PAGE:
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Kidderminster musician recalls role in landmark number one record
Ooh la la: The Tornados pictured outside the Paris Olympia in April 1963. From left, Clem Cattini, Heinz Burt, Roger LaVern, Alan Caddy and George Bellamy.
IT has been 50 years since a musician from Kidderminster helped beat The Beatles to the first number one in the United States by a British band.
Roger LaVern, born Roger Jackson, played keyboard for The Tornados on the 1962 instrumental hit Telstar.
The track was written by music producer Joe Meek to appeal to the public’s fascination with space travel.
Telstar was a communications satellite launched into orbit on July 10, 1962.
The record went to number onein the US in December 1962 after being top of the British charts two months earlier.
Mr LaVern, 75, said: “Quite frankly, I thought it sounded like Mickey Mouse music. But when the fame started, I got to like it. It went to number one all over the world.
“The time has gone so quickly. I remember journalist Chris Hutchins from the New Musical Express (NME) telling us we were 15th in the chart but he’d made a mistake. We were at number 12 and it just kept rising. It blew my head off.”
He was playing piano at a cinema in London when his German landlady forced him to go to the West End to audition.
He added: “I finally met the brilliant Joe Meek and the rest is history.”
To commemorate Telstar’s 50th anniversary, Mr LaVern, drummer Clem Cattini and guitarist George Bellamy of the original Tornados, along with Mick Abrahams and Tom Toomey, have recorded a new track
Then and now, Roger LaVern has had an extraordinary life
Mr LaVern had a life of privilege in Kidderminster, but it quickly drew to an end as a result of a crime his father committed in 1948.
He was born in the town in 1937 and spent much of his childhood with German prisoners of war, who would visit Kidderminster from Droitwich.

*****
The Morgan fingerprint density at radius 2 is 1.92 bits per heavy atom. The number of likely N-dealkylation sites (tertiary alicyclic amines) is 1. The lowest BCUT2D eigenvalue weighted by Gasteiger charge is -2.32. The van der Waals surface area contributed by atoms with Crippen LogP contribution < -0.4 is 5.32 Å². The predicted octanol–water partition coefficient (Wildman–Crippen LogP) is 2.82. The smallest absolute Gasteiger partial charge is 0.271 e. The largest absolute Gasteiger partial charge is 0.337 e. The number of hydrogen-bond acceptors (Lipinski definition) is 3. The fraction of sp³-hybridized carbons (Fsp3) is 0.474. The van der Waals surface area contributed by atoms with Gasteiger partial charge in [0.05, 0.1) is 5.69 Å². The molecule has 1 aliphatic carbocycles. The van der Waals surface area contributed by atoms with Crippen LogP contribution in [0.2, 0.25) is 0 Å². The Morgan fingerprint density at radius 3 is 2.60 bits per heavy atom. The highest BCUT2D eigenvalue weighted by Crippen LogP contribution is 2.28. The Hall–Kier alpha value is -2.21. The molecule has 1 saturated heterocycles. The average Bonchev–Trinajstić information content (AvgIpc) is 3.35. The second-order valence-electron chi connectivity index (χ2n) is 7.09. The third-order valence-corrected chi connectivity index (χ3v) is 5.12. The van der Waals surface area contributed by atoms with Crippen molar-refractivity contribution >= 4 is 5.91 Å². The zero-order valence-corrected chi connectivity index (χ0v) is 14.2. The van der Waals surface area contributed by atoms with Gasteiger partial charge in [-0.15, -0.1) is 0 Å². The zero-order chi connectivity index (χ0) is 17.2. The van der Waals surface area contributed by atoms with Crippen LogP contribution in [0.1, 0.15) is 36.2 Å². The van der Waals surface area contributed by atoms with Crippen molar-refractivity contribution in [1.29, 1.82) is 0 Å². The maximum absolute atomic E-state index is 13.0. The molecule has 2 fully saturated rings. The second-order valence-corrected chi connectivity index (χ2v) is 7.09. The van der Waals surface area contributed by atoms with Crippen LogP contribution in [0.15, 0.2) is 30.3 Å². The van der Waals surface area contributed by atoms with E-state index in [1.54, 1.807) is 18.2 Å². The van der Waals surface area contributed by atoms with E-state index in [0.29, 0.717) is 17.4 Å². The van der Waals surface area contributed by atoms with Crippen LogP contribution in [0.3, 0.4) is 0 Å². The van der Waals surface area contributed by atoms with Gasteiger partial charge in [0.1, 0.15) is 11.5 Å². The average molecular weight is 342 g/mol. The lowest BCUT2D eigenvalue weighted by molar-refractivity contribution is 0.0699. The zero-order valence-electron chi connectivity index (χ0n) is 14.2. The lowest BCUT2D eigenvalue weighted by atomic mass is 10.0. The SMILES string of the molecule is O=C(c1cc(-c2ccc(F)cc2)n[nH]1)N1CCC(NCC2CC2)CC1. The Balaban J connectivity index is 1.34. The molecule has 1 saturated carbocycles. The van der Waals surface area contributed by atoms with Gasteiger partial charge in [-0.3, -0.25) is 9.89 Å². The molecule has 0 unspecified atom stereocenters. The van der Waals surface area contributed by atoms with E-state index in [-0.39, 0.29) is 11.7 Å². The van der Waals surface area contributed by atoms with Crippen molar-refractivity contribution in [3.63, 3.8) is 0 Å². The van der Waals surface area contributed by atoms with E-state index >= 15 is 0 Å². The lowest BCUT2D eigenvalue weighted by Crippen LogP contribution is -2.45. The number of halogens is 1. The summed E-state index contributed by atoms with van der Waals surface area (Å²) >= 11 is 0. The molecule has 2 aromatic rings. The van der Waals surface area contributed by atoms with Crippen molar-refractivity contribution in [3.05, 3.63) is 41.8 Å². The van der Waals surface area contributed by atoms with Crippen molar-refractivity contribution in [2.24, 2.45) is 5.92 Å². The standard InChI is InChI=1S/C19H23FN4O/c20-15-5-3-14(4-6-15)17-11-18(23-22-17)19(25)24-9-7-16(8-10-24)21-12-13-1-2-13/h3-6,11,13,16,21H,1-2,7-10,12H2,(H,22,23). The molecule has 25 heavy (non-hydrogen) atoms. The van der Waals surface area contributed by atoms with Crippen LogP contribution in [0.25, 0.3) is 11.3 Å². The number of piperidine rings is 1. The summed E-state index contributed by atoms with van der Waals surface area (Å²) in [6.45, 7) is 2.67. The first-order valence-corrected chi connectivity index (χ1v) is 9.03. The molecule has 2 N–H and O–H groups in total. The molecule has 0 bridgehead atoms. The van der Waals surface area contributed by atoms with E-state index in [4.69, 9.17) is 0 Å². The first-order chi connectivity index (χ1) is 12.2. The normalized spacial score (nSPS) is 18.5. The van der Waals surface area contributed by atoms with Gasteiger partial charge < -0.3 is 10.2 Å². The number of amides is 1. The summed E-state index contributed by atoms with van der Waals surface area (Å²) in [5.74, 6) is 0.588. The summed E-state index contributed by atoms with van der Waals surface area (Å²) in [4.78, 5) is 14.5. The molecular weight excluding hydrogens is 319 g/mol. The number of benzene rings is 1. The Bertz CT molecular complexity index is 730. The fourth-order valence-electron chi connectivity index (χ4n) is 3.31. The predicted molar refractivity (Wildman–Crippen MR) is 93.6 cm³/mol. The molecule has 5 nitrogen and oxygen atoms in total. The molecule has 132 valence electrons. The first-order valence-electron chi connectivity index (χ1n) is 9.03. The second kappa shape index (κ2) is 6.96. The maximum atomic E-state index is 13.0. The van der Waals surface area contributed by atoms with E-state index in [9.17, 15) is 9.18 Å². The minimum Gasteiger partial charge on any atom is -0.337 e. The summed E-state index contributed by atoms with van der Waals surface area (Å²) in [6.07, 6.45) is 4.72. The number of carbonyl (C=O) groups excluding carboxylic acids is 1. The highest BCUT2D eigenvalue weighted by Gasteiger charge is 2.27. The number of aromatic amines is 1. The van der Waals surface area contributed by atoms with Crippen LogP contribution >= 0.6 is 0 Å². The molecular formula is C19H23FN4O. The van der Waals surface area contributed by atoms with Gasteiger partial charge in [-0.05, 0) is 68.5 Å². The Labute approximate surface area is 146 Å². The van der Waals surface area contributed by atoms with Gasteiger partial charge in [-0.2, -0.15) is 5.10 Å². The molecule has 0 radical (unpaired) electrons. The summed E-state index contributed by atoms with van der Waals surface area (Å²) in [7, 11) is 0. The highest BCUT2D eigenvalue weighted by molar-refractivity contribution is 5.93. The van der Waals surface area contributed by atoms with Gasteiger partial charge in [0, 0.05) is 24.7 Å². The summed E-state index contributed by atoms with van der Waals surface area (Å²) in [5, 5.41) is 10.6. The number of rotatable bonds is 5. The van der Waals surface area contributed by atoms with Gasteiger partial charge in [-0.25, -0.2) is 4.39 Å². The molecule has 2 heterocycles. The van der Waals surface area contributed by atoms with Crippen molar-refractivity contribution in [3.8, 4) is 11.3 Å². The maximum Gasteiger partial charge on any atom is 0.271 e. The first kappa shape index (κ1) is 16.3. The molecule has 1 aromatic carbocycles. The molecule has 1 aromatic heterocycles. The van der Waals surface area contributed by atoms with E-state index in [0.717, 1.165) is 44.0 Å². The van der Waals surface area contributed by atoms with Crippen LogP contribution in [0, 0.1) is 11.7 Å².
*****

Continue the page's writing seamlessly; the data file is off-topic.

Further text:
His father, George Jackson, owned a chocolate factory in Birmingham, which became useful in a time of rationing.
Mr LaVern’s father also liked to dabble in showbusiness at Birmingham Hippodrome, where he met many stars of the day.
By the age of nine, Roger had eaten dinner with Hollywood legends Laurel and Hardy, and comedy actor and singer George Formby had stayed at his house.
In 1948, his father shot and killed an actress, which meant Mr LaVern had to leave Kidderminster to attend a boarding school in London, which he hated.
He said: “My father was going to be hanged but he was given life in prison. He was let out seven and a half years later.
“It ruined my childhood.”
Mr LaVern returned to Kidderminster after some time in the Household Cavalry to work as an accountant for William Hill Carpets for two years.
After living in London and his time in The Tornados, he moved to Mexico and starred in a number of films and on television.
He added: “I built a beautiful house at the bottom of Volcan [volcano] Popocatepetl but every time it rumbled, cracks would appear in the building.”
Despite battling his own health problems, Mr LaVern has raised thousands of pounds for children’s charities and was given a lifetime achievement award for 46 years of fund-raising.
Two bouts of cancer and two cases of Dupuytren’s contracture, a disorder where fingers bend towards the palm, have not seemed to affect him.
“I’ve just had my ninth marriage,” he added. “I’m still dangerous. I’ve been a good boy and a bad boy.
“I pride myself on never having taken a drug. I had girls, scotch and cognac instead. In the 1960s all the musicians called me a wimp but why do you think I’m still alive?”
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